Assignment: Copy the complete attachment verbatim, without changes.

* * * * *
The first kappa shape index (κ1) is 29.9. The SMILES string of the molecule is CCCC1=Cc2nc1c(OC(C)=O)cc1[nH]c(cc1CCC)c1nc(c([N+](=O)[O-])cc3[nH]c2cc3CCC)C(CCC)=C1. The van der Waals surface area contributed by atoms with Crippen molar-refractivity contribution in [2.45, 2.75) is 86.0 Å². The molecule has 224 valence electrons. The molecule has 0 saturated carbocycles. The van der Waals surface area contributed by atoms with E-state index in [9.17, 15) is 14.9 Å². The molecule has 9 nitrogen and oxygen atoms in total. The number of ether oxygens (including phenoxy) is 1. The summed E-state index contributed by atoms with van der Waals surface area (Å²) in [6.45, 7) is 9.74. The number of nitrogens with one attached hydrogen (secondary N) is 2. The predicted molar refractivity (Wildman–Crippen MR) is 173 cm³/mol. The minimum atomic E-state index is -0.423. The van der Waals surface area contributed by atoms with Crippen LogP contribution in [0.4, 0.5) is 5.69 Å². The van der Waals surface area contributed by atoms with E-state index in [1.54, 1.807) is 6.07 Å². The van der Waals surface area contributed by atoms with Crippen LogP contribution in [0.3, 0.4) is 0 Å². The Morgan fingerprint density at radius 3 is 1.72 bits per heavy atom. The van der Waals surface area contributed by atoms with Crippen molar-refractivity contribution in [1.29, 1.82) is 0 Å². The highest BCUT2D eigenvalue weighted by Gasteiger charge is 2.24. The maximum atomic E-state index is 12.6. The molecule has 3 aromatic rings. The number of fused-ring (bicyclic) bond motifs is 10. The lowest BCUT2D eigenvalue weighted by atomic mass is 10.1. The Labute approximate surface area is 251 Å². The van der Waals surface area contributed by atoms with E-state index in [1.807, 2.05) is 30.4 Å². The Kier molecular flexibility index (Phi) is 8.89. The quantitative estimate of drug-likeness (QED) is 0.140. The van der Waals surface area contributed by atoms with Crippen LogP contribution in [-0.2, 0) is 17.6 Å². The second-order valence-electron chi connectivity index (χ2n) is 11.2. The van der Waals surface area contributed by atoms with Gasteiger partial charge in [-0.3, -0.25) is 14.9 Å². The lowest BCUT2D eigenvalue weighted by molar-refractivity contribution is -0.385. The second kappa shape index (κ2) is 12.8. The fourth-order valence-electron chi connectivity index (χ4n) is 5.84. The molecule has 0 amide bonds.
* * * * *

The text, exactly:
The first kappa shape index (κ1) is 29.9. The SMILES string of the molecule is CCCC1=Cc2nc1c(OC(C)=O)cc1[nH]c(cc1CCC)c1nc(c([N+](=O)[O-])cc3[nH]c2cc3CCC)C(CCC)=C1. The van der Waals surface area contributed by atoms with Crippen molar-refractivity contribution in [2.45, 2.75) is 86.0 Å². The molecule has 224 valence electrons. The molecule has 0 saturated carbocycles. The van der Waals surface area contributed by atoms with E-state index in [9.17, 15) is 14.9 Å². The molecule has 9 nitrogen and oxygen atoms in total. The number of ether oxygens (including phenoxy) is 1. The summed E-state index contributed by atoms with van der Waals surface area (Å²) in [6.45, 7) is 9.74. The number of nitrogens with one attached hydrogen (secondary N) is 2. The predicted molar refractivity (Wildman–Crippen MR) is 173 cm³/mol. The minimum atomic E-state index is -0.423. The van der Waals surface area contributed by atoms with Crippen LogP contribution in [0.4, 0.5) is 5.69 Å². The van der Waals surface area contributed by atoms with E-state index in [1.54, 1.807) is 6.07 Å². The van der Waals surface area contributed by atoms with Crippen LogP contribution in [0.3, 0.4) is 0 Å². The Morgan fingerprint density at radius 3 is 1.72 bits per heavy atom. The van der Waals surface area contributed by atoms with Crippen molar-refractivity contribution in [1.29, 1.82) is 0 Å². The highest BCUT2D eigenvalue weighted by Gasteiger charge is 2.24. The maximum atomic E-state index is 12.6. The molecule has 3 aromatic rings. The number of fused-ring (bicyclic) bond motifs is 10. The lowest BCUT2D eigenvalue weighted by atomic mass is 10.1. The Labute approximate surface area is 251 Å². The van der Waals surface area contributed by atoms with E-state index in [1.807, 2.05) is 30.4 Å². The Kier molecular flexibility index (Phi) is 8.89. The quantitative estimate of drug-likeness (QED) is 0.140. The van der Waals surface area contributed by atoms with Crippen LogP contribution in [-0.2, 0) is 17.6 Å². The second-order valence-electron chi connectivity index (χ2n) is 11.2. The van der Waals surface area contributed by atoms with Gasteiger partial charge in [-0.3, -0.25) is 14.9 Å². The lowest BCUT2D eigenvalue weighted by molar-refractivity contribution is -0.385. The second kappa shape index (κ2) is 12.8. The fourth-order valence-electron chi connectivity index (χ4n) is 5.84. The molecule has 0 amide bonds.